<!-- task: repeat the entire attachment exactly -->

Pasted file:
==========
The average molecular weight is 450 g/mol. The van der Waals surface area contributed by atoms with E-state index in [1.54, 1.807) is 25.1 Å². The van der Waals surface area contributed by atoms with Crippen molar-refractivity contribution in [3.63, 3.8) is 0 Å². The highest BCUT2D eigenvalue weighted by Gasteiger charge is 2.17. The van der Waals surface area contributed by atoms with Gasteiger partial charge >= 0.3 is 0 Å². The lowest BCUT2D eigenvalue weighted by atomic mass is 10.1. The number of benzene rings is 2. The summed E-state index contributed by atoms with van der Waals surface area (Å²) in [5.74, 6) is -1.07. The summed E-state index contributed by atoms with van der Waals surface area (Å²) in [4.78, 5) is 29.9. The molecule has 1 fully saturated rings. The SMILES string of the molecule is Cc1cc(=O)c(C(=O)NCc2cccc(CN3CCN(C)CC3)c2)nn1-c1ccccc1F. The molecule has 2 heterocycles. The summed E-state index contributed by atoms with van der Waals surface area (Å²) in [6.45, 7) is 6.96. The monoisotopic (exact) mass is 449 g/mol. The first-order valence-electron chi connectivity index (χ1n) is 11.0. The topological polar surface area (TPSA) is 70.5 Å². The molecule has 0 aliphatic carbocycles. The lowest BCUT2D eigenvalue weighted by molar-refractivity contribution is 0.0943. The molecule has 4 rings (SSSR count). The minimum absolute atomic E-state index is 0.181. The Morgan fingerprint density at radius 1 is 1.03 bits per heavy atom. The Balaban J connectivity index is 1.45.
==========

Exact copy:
The average molecular weight is 450 g/mol. The van der Waals surface area contributed by atoms with E-state index in [1.54, 1.807) is 25.1 Å². The van der Waals surface area contributed by atoms with Crippen molar-refractivity contribution in [3.63, 3.8) is 0 Å². The highest BCUT2D eigenvalue weighted by Gasteiger charge is 2.17. The van der Waals surface area contributed by atoms with Gasteiger partial charge >= 0.3 is 0 Å². The lowest BCUT2D eigenvalue weighted by atomic mass is 10.1. The number of benzene rings is 2. The summed E-state index contributed by atoms with van der Waals surface area (Å²) in [5.74, 6) is -1.07. The summed E-state index contributed by atoms with van der Waals surface area (Å²) in [4.78, 5) is 29.9. The molecule has 1 fully saturated rings. The SMILES string of the molecule is Cc1cc(=O)c(C(=O)NCc2cccc(CN3CCN(C)CC3)c2)nn1-c1ccccc1F. The molecule has 2 heterocycles. The summed E-state index contributed by atoms with van der Waals surface area (Å²) in [6.45, 7) is 6.96. The monoisotopic (exact) mass is 449 g/mol. The first-order valence-electron chi connectivity index (χ1n) is 11.0. The topological polar surface area (TPSA) is 70.5 Å². The molecule has 0 aliphatic carbocycles. The lowest BCUT2D eigenvalue weighted by molar-refractivity contribution is 0.0943. The molecule has 4 rings (SSSR count). The minimum absolute atomic E-state index is 0.181. The Morgan fingerprint density at radius 1 is 1.03 bits per heavy atom. The Balaban J connectivity index is 1.45.